In 2012 a study was published in Experimental and Clinical Endocrinology & Diabetes that showed the impact Metformin had on weight loss. In the study, 154 consecutive patients with a body mass index greater than 27 kg/m(2) were treated in an outpatient setting. These individuals were treated for over six months with 2500 mg/day of Metformin. As controls, there were 45 patients who were untreated. The researchers tested insulin sensitivity before treatment by calculating the HOMA index and Matsuda index after 75g of oral glucose. In addition, all patients were monitored for weight changes over the six months.
The results of the study were very interesting. The mean weight loss for those who received Metformin was between 5.8 and 7.0 kg, resulting in a loss of 5.6 to 6.5%. While the individuals who took Metformin lost weight, the controls gained weight! On average, the untreated controls gained between 0.8 and 3.5 kg (0.8 – 3.7%). Further, they found that patients with severe insulin resistance had lost significantly more than those who were insulin sensitive. As a result, the researchers concluded that Metformin is an “effective drug to reduce weight in a naturalistic outpatient setting in insulin-sensitive and insulin-resistant overweight and obese patients.”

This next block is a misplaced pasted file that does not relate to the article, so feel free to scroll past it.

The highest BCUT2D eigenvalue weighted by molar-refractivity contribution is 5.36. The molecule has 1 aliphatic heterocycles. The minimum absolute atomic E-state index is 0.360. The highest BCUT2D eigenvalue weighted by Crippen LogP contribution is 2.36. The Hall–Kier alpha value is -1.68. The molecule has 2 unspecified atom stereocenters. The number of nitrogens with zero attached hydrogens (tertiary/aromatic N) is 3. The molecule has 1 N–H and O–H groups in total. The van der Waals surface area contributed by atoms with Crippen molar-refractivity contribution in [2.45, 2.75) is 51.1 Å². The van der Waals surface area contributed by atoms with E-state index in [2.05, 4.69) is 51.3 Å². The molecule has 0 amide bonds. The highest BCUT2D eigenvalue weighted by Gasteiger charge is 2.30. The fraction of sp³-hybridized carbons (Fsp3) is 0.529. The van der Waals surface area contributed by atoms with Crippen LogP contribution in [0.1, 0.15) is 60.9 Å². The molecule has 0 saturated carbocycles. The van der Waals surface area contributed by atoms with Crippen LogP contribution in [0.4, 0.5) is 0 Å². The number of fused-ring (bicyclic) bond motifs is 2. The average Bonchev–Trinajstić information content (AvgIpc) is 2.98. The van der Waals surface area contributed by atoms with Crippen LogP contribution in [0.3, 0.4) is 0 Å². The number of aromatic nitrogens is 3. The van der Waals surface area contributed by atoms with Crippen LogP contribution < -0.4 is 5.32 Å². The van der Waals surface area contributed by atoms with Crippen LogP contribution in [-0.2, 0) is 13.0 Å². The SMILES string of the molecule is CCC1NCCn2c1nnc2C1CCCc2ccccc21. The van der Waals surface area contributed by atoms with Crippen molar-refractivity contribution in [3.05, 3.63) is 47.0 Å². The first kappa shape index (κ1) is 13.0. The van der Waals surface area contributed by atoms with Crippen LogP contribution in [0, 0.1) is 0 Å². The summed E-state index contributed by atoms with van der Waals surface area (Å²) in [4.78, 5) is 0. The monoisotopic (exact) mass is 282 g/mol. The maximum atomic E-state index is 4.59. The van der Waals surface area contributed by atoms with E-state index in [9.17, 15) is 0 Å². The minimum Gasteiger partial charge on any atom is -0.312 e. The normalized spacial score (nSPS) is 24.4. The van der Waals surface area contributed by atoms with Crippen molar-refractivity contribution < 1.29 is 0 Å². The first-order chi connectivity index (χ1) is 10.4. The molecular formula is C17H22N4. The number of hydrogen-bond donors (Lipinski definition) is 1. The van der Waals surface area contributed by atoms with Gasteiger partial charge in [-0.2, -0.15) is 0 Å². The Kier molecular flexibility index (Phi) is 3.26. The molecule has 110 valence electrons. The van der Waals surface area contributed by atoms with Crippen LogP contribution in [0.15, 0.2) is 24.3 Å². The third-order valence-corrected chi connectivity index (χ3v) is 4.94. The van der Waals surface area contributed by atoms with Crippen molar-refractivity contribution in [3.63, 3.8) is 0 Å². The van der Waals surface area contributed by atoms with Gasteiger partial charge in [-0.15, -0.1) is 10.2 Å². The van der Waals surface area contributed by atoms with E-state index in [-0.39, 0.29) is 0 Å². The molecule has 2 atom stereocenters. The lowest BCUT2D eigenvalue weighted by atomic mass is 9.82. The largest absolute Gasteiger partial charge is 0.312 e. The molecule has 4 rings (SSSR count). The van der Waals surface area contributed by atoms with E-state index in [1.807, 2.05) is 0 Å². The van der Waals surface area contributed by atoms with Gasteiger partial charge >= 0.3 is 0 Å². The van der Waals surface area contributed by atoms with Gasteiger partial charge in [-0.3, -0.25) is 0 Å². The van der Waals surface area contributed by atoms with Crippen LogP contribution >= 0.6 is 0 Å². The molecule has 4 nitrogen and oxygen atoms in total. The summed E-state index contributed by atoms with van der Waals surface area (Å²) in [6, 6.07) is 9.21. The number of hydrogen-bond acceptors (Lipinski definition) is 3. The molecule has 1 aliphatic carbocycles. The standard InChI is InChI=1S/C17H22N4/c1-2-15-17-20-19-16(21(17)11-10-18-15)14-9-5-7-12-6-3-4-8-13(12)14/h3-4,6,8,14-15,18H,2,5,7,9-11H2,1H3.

Years later, in 2019, an article was published that looked at Metformin and obesity. The authors looked at large cohort studies that had shown weight loss was associated with Metformin therapy. They stated that emerging evidence had suggested that Metformin-associated weight loss was due to modulation of hypothalamic appetite regulatory centers, alternation of the gut microbiome, and the reversal of aging.
The authors of the review concluded that multiple mechanisms underlie the weight loss and health-promoting effects of Metformin. With further exploration, Metformin would be an option for treating obesity and other age-related metabolic diseases.
Metformin works on a cellular level, limiting metabolic reactions in the mitochondria, which slows the conversion of macronutrients to energy. This means less ATP production, which activates an enzyme known as AMPK. In turn, AMPK implements biological austerity measures.